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“Tehran is behind nearly 100 attacks on Saudi Arabia while Rouhani and Zarif pretend to engage in diplomacy,” Mike Pompeo said, following one of the most grave attacks on Saudi Arabia’s oil infrastructure in history.

Half of the kingdom’s daily production, nearly 10 million barrels was affected after 10 explosive drones hit Abqaiq and Khurais. Aramco convened an emergency meeting to assess the situation, and said it hopes to have lost output back online within “days.” The company is still evaluating the damage at Abqaiq, which most agree is “the single most valuable piece of real estate on planet earth.”

Abqaiq is 60 km (37 miles) southwest of Aramco’s Dhahran headquarters. The oil processing plant handles crude oil from the world’s largest conventional oilfield, the supergiant Ghawar, and for export to terminals Ras Tanura – the world’s biggest offshore oil loading facility – and Juaymah. It also pumps westwards across the kingdom to Red Sea export terminals.

“A successful attack on Abqaiq would be akin to a massive heart attack for the oil market and global economy,” said Bob McNally, who served in the United States National Security Council during the second Gulf War in 2003.

Oil prices leapt when markets opened on September 16th, following a drone attack on the Abqaiq oil-processing plant and the Khurais oilfield in Saudi Arabia on September 14th. At one-point the prices were as much as 20% higher—the biggest intraday jump since Iraq invaded Kuwait almost 30 years ago. At 7 pm London time, Brent, the leading international benchmark, was 14.7% up, at $69.09 per barrel.

Even though we witnessed the biggest intraday jump in oil prices since Iraq’s invasion of Kuwait, the prices have been around 10% lower than its peak for the year. This showcases that the markets had adjusted and accounted for this incident. As the markets opened two days after the strike, it gave time to the investors and the markets to form their expectations. Hence, the entire market was expecting a price increase, which lead the prices to increase and settle at around $69 per barrel. Surely, there were intraday fluctuations, but the expectation formation of the markets ensured that the price did not cross the $70 barrier.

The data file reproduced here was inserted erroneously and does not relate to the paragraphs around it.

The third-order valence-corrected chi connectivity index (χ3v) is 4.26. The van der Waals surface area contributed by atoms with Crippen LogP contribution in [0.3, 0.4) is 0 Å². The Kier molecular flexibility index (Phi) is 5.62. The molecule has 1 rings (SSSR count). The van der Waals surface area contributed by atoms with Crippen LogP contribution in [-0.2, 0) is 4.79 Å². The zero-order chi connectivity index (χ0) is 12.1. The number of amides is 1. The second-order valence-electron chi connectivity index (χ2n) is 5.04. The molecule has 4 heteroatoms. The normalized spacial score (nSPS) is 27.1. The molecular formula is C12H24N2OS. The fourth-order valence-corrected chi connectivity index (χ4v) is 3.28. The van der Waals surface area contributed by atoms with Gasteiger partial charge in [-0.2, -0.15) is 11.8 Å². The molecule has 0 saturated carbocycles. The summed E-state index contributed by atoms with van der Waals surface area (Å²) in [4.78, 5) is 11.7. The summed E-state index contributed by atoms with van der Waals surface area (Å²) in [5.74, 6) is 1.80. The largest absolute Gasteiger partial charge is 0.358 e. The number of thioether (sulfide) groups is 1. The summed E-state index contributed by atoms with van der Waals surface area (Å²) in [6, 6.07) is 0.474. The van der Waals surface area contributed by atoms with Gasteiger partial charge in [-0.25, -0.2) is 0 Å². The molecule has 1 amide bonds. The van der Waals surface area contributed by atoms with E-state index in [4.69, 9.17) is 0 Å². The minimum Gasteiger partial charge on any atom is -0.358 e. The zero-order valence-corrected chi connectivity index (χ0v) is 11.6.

Prices have been remarkably choppy this year: driven up as American sanctions on Iranian and Venezuelan oil have threatened to restrict supply; and down by signs that the world economy is slowing down, thus, dampening demand. Saudi Arabia, by far the biggest producer in the Organization of Petroleum Exporting Countries (OPEC), has tried to stabilize prices, but with limited success. In December 2018 OPEC and others, notably Russia, said they would cut production by 1.2million barrels a day in order to stabilize prices. During the year, the Saudis have reduced their own output by more than they promised as other OPEC countries have kept pumping. The rise of shale oil in America which is now the world’s biggest oil producer, has made it even harder for OPEC to control global oil prices.

The drone strikes in Abqaiq and Khurais have also caused a major disruption to the timeline of Saudi Arabia’s crown prince, Mohammad Bin Salman’s way of diversifying and opening up Saudi Arabia’s economy to the rest of the world by issuing Aramco’s Initial Public Offering (IPO). Mohammad Bin Salman had planned of issuing 1% share of Aramco, officially known as Saudi Arabian Oil Co. for a record USD 20 Billion, giving the company a valuation of USD 2 Trillion and making it the most valued IPO and company in the world.

However, these drone strikes have somewhat complicated that plan.

Initially planning for an IPO release as early as November, the drone strikes have put that plan in jeopardy with most investment banks agreeing that a four to five-month delay in the release of IPO is expected. According to leading investment banks, these strikes would also have a massive effect on the valuation of the company, with most agreeing that an USD 1.5 Trillion valuation is more feasible and achievable.

According to various analysts and reports, this event would force the investors to go back to their drawing boards and reassess the risk valuations of Aramco. Most people fear that the current valuation of the company does not take into account the sensitivity of the geopolitical situation in the Middle East and risks associated with it. There is no doubt that the risk premiums associated with this valuation have to be increased and reassessed. Whereas, Aramco has to step up and regain the trust of the investors by showing that it has the financial and operational capability to go through this stress test in order to ensure that its IPO and valuation is a success.

Only time will tell whether Aramco would be able to do so.

 

By Abhishek Sancheti

2nd year Undergraduate Student, SRCC

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